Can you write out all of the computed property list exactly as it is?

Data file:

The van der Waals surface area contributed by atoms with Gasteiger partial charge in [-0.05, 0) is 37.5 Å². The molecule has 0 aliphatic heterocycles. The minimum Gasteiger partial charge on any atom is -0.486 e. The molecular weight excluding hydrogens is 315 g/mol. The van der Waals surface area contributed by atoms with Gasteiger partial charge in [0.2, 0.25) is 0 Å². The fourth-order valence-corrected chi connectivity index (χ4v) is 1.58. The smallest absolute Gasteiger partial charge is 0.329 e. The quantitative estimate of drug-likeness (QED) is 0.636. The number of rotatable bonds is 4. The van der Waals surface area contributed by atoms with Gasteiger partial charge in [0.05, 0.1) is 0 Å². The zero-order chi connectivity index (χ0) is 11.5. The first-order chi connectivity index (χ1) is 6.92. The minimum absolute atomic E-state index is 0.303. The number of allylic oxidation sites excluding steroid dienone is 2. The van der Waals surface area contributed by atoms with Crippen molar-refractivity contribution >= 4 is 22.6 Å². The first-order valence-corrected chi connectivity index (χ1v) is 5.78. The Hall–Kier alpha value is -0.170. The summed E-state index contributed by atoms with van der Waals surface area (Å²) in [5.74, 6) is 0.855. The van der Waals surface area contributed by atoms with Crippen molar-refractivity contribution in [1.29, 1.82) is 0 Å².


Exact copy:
The van der Waals surface area contributed by atoms with Gasteiger partial charge in [-0.05, 0) is 37.5 Å². The molecule has 0 aliphatic heterocycles. The minimum Gasteiger partial charge on any atom is -0.486 e. The molecular weight excluding hydrogens is 315 g/mol. The van der Waals surface area contributed by atoms with Gasteiger partial charge in [0.2, 0.25) is 0 Å². The fourth-order valence-corrected chi connectivity index (χ4v) is 1.58. The smallest absolute Gasteiger partial charge is 0.329 e. The quantitative estimate of drug-likeness (QED) is 0.636. The number of rotatable bonds is 4. The van der Waals surface area contributed by atoms with Gasteiger partial charge in [0.05, 0.1) is 0 Å². The zero-order chi connectivity index (χ0) is 11.5. The first-order chi connectivity index (χ1) is 6.92. The minimum absolute atomic E-state index is 0.303. The number of allylic oxidation sites excluding steroid dienone is 2. The van der Waals surface area contributed by atoms with Crippen molar-refractivity contribution >= 4 is 22.6 Å². The first-order valence-corrected chi connectivity index (χ1v) is 5.78. The Hall–Kier alpha value is -0.170. The summed E-state index contributed by atoms with van der Waals surface area (Å²) in [5.74, 6) is 0.855. The van der Waals surface area contributed by atoms with Crippen molar-refractivity contribution in [1.29, 1.82) is 0 Å².